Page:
In recent months, Brazil and South Korea have shown how far countries can go in the fight against corruption. No one, not even the president, has been above the law. If South Africa is to ensure that “state capture” — the harnessing of public resources for private ends — does not ultimately lead to state failure, it must follow suit, and soon, notes The Financial Times:
Thanks to the courageous efforts of civil society groups such as Corruption Watch and Save South Africa, the grubby nexus between the Gupta family business empire and President Jacob Zuma’s administration has come into sharper focus. So too has the part played by international firms such as Bell Pottinger, KPMG and McKinsey. The Gupta scandal has robbed the country of its post-apartheid lustre and exposed how far the integrity of government institutions, including the national prosecutor’s office, has been undermined.
Support for authoritarianism has even increased and confidence in government institutions has decreased in South Africa, one of the key transitional democracies of the Third Wave.
“In 1994, South Africans welcomed democracy with open arms. But today this embrace doesn’t seem to be as tight as we would like it to be. It appears that we aren’t quite so sure what to make of our democracy,” said Stellenbosch University’s Dr Cindy Steenekamp:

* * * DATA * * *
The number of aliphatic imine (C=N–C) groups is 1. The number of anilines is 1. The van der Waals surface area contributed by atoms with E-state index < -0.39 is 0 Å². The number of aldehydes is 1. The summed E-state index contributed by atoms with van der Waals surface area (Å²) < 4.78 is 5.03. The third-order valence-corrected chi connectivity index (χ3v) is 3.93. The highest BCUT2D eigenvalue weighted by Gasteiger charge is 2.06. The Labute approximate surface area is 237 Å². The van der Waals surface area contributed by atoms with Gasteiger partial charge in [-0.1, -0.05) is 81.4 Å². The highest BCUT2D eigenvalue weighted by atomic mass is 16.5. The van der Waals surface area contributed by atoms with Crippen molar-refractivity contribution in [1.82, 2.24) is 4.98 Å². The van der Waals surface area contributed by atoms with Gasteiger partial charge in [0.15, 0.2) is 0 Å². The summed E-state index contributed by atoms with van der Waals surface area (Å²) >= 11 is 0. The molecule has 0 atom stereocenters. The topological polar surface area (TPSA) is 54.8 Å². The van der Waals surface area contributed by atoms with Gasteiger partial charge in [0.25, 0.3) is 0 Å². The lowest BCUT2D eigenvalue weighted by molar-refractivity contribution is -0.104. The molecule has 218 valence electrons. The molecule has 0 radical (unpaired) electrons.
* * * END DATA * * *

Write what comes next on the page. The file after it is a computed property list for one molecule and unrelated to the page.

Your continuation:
In a recent study, Steenekamp, for the first time, mapped the characteristics of a democracy community in South Africa by looking at people’s commitment to democratic values and their support for the country’s democratic regime and political authorities. Her research question related specifically to the persistence of democracy and how this had been impacted by the political attitudes and behaviour of South Africans since 1994. …
She analysed data from the last four waves of the World Values Survey (WVS) conducted in South Africa between 1995 and 2013 ….Steenekamp said the analysis of this data revealed that while there was support for democratic rule and the current political system, support for authoritarianism had increased and confidence in government institutions had decreased.